An IMF blog published on December 13, 2017 about Mauritania boosting its economy with help from the IMF. Mauritania is a country bordering the MENA western side of North Africa. It has just landed some cash from the IMF. It has an economy that is dominated by the mining and fishing industries. It has seriously not been question of diversification of its economy even if as it is well known that it is a net importer of 70% of its domestic food requirements. Like for any other mono exporting country of the region, it does need some financial back up from time to time. The IMF obligingly reached out with some cash but are there any conditions attached?
Mauritania has obtained a three-year loan from the IMF to support the government program aimed at strengthening its recovery. The North African country is a traditional fish and metal exporter of iron ore, gold, and copper. Mauritania had to adjust in the wake of a 2014–15 plunge in metal prices, but the necessary budget cuts, currency depreciation, and borrowing resulted in low growth, higher external debt, and higher risks to financial stability.
Mauritania Gets Help To Strengthen Economic Stability, Speed Up Growth
The government program supported by the Extended Credit Facility (ECF), worth $163.9 million, follows the recommendations of the recently completed economic health check to strengthen the economy’s stability while also supporting the recovery. Here are the main issues the government will strive to achieve in collaboration with the IMF and other donors.
· Improve living standards through more diversified and inclusive growth. With low and volatile metal prices, the country needs to develop industries beyond traditional mining, agriculture, and fishing. It should also move beyond the export of raw materials towards the selling of processed goods. As part of its program for inclusive and diversified growth, the government also intends to further develop the private sector and improve the business environment to foster private sector-led job creation. The government also plans to keep supporting the most vulnerable. In partnership with the World Bank, it is piloting a cash transfer program which is about to be extended to the whole country. Such an expansion of social policies is instrumental to reduce endemic poverty and the measure should be accompanied by better education and health care.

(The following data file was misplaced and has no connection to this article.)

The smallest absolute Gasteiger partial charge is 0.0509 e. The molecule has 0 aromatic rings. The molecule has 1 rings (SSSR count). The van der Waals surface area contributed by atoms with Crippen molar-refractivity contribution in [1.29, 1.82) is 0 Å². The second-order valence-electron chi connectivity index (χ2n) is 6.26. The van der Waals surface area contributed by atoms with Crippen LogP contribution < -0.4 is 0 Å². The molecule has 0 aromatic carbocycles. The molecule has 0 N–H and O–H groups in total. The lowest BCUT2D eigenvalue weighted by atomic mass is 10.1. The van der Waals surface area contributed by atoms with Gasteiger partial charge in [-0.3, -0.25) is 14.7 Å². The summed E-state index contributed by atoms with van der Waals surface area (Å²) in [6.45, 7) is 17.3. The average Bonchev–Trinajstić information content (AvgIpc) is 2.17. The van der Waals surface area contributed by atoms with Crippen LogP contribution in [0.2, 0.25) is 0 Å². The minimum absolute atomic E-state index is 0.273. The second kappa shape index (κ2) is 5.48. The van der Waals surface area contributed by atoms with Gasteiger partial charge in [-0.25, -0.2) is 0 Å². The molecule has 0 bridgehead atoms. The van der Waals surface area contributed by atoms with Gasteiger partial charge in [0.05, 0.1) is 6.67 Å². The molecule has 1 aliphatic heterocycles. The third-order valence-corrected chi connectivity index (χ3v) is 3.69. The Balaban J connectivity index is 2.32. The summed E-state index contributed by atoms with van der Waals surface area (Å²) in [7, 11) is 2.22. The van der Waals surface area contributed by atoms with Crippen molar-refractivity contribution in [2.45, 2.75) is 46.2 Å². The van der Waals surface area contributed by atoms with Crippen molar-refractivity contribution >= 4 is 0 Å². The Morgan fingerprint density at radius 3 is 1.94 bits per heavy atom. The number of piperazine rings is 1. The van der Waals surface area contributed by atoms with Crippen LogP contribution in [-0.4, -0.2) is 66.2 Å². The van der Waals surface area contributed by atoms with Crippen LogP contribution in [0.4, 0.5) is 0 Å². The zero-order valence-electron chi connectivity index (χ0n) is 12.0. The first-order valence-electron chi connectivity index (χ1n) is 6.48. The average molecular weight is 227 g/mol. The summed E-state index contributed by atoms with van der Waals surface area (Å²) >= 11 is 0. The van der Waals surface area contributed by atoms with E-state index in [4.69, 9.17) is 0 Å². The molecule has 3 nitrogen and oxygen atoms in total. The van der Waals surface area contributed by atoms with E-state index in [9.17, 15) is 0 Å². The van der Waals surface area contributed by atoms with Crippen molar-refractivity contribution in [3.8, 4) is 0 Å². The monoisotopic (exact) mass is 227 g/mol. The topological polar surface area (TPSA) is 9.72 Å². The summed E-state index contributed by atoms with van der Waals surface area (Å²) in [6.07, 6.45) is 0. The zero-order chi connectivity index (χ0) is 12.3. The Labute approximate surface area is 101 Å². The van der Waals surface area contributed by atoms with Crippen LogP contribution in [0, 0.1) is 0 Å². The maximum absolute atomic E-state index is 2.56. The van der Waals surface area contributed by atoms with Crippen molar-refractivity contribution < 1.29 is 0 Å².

· Collect more taxes: although public revenues are relatively high as compared to peers, tax collection and tax administration needs improvement to cover a larger share of corporations.
· Reduce public debt, which rose to 72 percent of GDP due to sizable borrowing, and concentrate on concessional borrowing (zero interest rate).
· At the same time, devote resources for infrastructure investment such as the extension of the electricity grid or water projects. These projects help extend growth to larger groups of the population.
· Keep the financial system stable by strengthening bank supervision and lowering banks’ high stock of nonperforming loans, which can threaten the banking system if the banks are faced with a sudden need for liquidity.
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